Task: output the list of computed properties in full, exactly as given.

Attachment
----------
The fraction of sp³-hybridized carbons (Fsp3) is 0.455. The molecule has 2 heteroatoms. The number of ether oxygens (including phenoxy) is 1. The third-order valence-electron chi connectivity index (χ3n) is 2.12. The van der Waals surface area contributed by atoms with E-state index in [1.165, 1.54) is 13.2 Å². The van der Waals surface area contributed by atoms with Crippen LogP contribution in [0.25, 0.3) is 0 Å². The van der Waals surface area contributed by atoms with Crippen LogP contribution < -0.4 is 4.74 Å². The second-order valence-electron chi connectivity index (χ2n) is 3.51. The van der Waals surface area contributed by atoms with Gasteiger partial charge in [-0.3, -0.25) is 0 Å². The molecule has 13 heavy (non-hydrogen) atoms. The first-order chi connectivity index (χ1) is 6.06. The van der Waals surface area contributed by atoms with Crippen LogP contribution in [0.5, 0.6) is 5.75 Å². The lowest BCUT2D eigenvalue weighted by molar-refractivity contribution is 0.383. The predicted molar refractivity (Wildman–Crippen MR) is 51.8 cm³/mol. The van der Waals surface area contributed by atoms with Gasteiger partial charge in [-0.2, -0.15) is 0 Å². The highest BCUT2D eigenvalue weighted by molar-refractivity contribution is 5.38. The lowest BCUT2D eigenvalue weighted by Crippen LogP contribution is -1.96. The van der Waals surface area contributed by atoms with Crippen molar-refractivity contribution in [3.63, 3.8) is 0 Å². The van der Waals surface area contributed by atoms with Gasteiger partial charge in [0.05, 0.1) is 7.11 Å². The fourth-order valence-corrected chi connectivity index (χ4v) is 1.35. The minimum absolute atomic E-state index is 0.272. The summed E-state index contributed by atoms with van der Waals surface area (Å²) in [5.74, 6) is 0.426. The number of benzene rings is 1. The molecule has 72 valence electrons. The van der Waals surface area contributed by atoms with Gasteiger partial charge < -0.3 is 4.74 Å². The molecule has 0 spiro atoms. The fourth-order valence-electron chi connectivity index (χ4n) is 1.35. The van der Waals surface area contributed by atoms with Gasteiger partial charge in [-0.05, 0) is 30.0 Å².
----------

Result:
The fraction of sp³-hybridized carbons (Fsp3) is 0.455. The molecule has 2 heteroatoms. The number of ether oxygens (including phenoxy) is 1. The third-order valence-electron chi connectivity index (χ3n) is 2.12. The van der Waals surface area contributed by atoms with E-state index in [1.165, 1.54) is 13.2 Å². The van der Waals surface area contributed by atoms with Crippen LogP contribution in [0.25, 0.3) is 0 Å². The van der Waals surface area contributed by atoms with Crippen LogP contribution < -0.4 is 4.74 Å². The second-order valence-electron chi connectivity index (χ2n) is 3.51. The van der Waals surface area contributed by atoms with Gasteiger partial charge in [-0.3, -0.25) is 0 Å². The molecule has 13 heavy (non-hydrogen) atoms. The first-order chi connectivity index (χ1) is 6.06. The van der Waals surface area contributed by atoms with Crippen LogP contribution in [0.5, 0.6) is 5.75 Å². The lowest BCUT2D eigenvalue weighted by molar-refractivity contribution is 0.383. The predicted molar refractivity (Wildman–Crippen MR) is 51.8 cm³/mol. The van der Waals surface area contributed by atoms with Gasteiger partial charge in [-0.2, -0.15) is 0 Å². The highest BCUT2D eigenvalue weighted by molar-refractivity contribution is 5.38. The lowest BCUT2D eigenvalue weighted by Crippen LogP contribution is -1.96. The van der Waals surface area contributed by atoms with Crippen molar-refractivity contribution in [3.63, 3.8) is 0 Å². The van der Waals surface area contributed by atoms with Gasteiger partial charge in [0.05, 0.1) is 7.11 Å². The fourth-order valence-corrected chi connectivity index (χ4v) is 1.35. The minimum absolute atomic E-state index is 0.272. The summed E-state index contributed by atoms with van der Waals surface area (Å²) in [5.74, 6) is 0.426. The number of benzene rings is 1. The molecule has 72 valence electrons. The van der Waals surface area contributed by atoms with Gasteiger partial charge < -0.3 is 4.74 Å². The molecule has 0 spiro atoms. The fourth-order valence-electron chi connectivity index (χ4n) is 1.35. The van der Waals surface area contributed by atoms with Gasteiger partial charge in [-0.05, 0) is 30.0 Å².